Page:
How to Build Back Mental Confidence

How to Build Back Mental Confidence

Running is 1% physically and 99% mental.

Maybe that’s an exaggeration, but there is a lot of mental component to the sport (or any sport really).  As most people know, most of 2016 and 2017 were not my years for running.  I set two of my favorite distance PRS (5k and 13.1) in January and February of 2016.  After that, I haven’t PRed.  

So here I am almost 2 years later, with no PRs.  I’ve been trotting along with running.  I’ve taken extended breaks from both injury (last year I fractured my heal) as well as just plain mental burnout.  So I haven’t run for 2 years straight, but I have trained and gone through training cycles.

I can’t quite say my mental game is exactly where it should be, but it’s getting a lot better.  As I get back into fitness during the last few months, I’ve pretty much run with no worry about pace or distance unless I’ve raced.  I wrote more about that here.

Half of my training miles have been above 9 minutes, and I haven’t worried about it.  I’ve run and gone about my day.  Right now, I have a solid foundation and base.  I know my base miles have set my body up to begin doing more speed workouts and hone in on speed.  I will get there.  Who knows how long it will take but running is lifelong!  I would rather not rush anything and burn out…again.

Most importantly though, running without time and pace has given me a huge mental break.  Once again, I feel happy with running.  Thinking out loud, I don’t feel like it’s forced or dread getting out there.

So How do you Build Back Mental Confidence?

For me, mental confidence takes a lot more time to develop than physical speed and endurance.  Here are a few techniques I’ve used.

  • Stop Negative Self Talk: If you think you’ll run like garbage, you probably will. Last year, I thought I would run like garbage at the Philadelphia marathon…and…I did!
  • Stop Comparing: This means stop comparing yourself to others and to yourself. Now that Instagram running is “so big”, it’s easy to look at someone and be like…how do they run fast all of the time.  But just worry about yourself (or don’t worry about all)…and I’m too old school for Strava, so I’ll let you remove comparison traps there for yourself.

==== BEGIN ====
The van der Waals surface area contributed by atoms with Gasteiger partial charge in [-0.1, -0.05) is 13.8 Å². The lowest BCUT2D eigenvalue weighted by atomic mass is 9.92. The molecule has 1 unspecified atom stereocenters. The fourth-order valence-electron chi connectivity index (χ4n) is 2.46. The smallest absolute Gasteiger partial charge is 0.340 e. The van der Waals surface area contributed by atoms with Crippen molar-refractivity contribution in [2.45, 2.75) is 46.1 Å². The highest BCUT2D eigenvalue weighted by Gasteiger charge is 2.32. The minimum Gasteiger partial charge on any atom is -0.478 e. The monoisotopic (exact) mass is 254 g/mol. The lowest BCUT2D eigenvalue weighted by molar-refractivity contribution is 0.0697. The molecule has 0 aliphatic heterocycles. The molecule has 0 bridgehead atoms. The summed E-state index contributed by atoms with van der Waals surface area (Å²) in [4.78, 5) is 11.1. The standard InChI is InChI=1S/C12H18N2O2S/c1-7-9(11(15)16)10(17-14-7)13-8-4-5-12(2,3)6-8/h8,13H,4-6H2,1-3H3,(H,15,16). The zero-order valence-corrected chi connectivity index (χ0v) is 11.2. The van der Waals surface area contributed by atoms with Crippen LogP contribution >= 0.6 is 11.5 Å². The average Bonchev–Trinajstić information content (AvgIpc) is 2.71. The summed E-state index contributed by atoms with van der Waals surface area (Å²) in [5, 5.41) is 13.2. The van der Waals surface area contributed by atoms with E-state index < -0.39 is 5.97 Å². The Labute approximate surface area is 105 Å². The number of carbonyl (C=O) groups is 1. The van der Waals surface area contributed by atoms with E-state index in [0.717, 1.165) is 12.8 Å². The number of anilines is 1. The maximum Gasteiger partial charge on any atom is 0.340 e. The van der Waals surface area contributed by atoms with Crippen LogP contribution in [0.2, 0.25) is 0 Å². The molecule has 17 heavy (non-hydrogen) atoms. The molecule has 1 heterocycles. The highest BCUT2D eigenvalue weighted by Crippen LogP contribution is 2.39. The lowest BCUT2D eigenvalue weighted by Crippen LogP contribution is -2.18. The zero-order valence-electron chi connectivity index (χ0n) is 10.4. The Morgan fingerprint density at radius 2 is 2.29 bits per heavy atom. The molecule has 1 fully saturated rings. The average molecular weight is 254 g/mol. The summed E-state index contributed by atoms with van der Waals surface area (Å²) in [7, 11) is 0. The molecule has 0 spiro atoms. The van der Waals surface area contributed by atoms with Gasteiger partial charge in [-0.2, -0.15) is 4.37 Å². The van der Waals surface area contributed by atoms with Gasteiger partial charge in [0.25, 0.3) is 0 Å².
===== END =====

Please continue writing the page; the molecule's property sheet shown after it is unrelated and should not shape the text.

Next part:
• Set Smaller Goals to Achieve Your Bigger Ones: For me, I set a smaller goal to get back out there. Then another goal to do a few 5k, then a half and then begin honing in on speed.  You don’t need to set a huge goal of PRing when you aren’t running or dropping an hour from your marathon.  Set a bite-sized goal and move forward.
  • Visualize: I cannot emphasize this enough but visualizing running and doing well will help tremendously.  My college swim coach had us visualize swimming well at conferences, and I always felt more confident after that.

It’s always important to remember that running is lifelong.  There are races any weekend you want, and if you don’t feel mentally right, you should work on that first.

Questions for you:

How do you stay mentally strong with any sport?  

What are some mental techniques you use?


6 responses

  1. An important topic that gets overlooked a lot. We tend to focus on endurance and mileage and forget about our mental health. 2017 has been a rough year for me with several injuries and it has been hard to get used to not running the pace I was capable of in years past. For now, I am not trying to focus on speed, but rather on running regularly and not giving up on myself.

  2. I think Steve has a great point about mental health and well, life. None of us are getting paid to run or doing it for a living. If running and racing are not fun, or are causing you more mental anguish and stress instead of RELIEVING stress, it’s time to reevaluate. Either take a break from running, take a break from racing, or change your attitude (and yeah, all of those are easier said than done). A few weeks ago after a rough 10K, I beat myself up worse than the race did and had to take a step back and remember that I do this to support charities and others. Those who benefit from me running a race do not care what time I ran, just that I showed up and supported a cause.

    Sometimes in our lives, running has a different role- not necessarily about times and placing. This year, with several injuries and illnesses I’ve experienced, along with the death of a very close friend, I’m remembering how to enjoy the process. Even if I do not PR at a race or meet any sort of goal, I can still enjoy being with friends. When I look back at all the pictures with Cindy and friends, we were always running a race or group run, but I don’t remember the times. I’m sure some were good runs and some were not good runs, but I just remember that we were together.

  3. I’m still struggling through with not comparing myself to others, or my own past performance. 2017 has been a recovery year for me, and I keep thinking back to the previous years when I was in full on marathon training and stronger, and getting those PRs. Well duh, there’s a reason I ran so fast, I was training to run fast. So hard to forget that and look at the current situation!

  4. Running and any sport for that matter have such a huge mental component. You can be in incredible shape but if you let the negative self talk take over then your performance can suffer greatly.

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